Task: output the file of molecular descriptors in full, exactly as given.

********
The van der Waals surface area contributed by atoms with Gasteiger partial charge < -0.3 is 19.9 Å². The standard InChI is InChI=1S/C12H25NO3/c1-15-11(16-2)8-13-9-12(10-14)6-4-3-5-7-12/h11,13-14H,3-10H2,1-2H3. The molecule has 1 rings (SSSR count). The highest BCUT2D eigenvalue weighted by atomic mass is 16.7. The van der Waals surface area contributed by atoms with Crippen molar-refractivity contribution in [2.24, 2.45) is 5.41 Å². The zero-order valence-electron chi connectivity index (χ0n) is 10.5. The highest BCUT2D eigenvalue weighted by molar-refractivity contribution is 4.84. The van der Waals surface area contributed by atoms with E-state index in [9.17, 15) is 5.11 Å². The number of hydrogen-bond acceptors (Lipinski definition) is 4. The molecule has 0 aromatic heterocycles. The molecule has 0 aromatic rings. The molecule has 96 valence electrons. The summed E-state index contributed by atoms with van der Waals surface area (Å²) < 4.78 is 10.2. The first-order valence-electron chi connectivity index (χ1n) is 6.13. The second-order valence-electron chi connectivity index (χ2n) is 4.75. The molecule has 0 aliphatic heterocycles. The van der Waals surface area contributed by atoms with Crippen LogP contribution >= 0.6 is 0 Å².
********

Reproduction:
The van der Waals surface area contributed by atoms with Gasteiger partial charge < -0.3 is 19.9 Å². The standard InChI is InChI=1S/C12H25NO3/c1-15-11(16-2)8-13-9-12(10-14)6-4-3-5-7-12/h11,13-14H,3-10H2,1-2H3. The molecule has 1 rings (SSSR count). The highest BCUT2D eigenvalue weighted by atomic mass is 16.7. The van der Waals surface area contributed by atoms with Crippen molar-refractivity contribution in [2.24, 2.45) is 5.41 Å². The zero-order valence-electron chi connectivity index (χ0n) is 10.5. The highest BCUT2D eigenvalue weighted by molar-refractivity contribution is 4.84. The van der Waals surface area contributed by atoms with E-state index in [9.17, 15) is 5.11 Å². The number of hydrogen-bond acceptors (Lipinski definition) is 4. The molecule has 0 aromatic heterocycles. The molecule has 0 aromatic rings. The molecule has 96 valence electrons. The summed E-state index contributed by atoms with van der Waals surface area (Å²) < 4.78 is 10.2. The first-order valence-electron chi connectivity index (χ1n) is 6.13. The second-order valence-electron chi connectivity index (χ2n) is 4.75. The molecule has 0 aliphatic heterocycles. The van der Waals surface area contributed by atoms with Crippen LogP contribution >= 0.6 is 0 Å².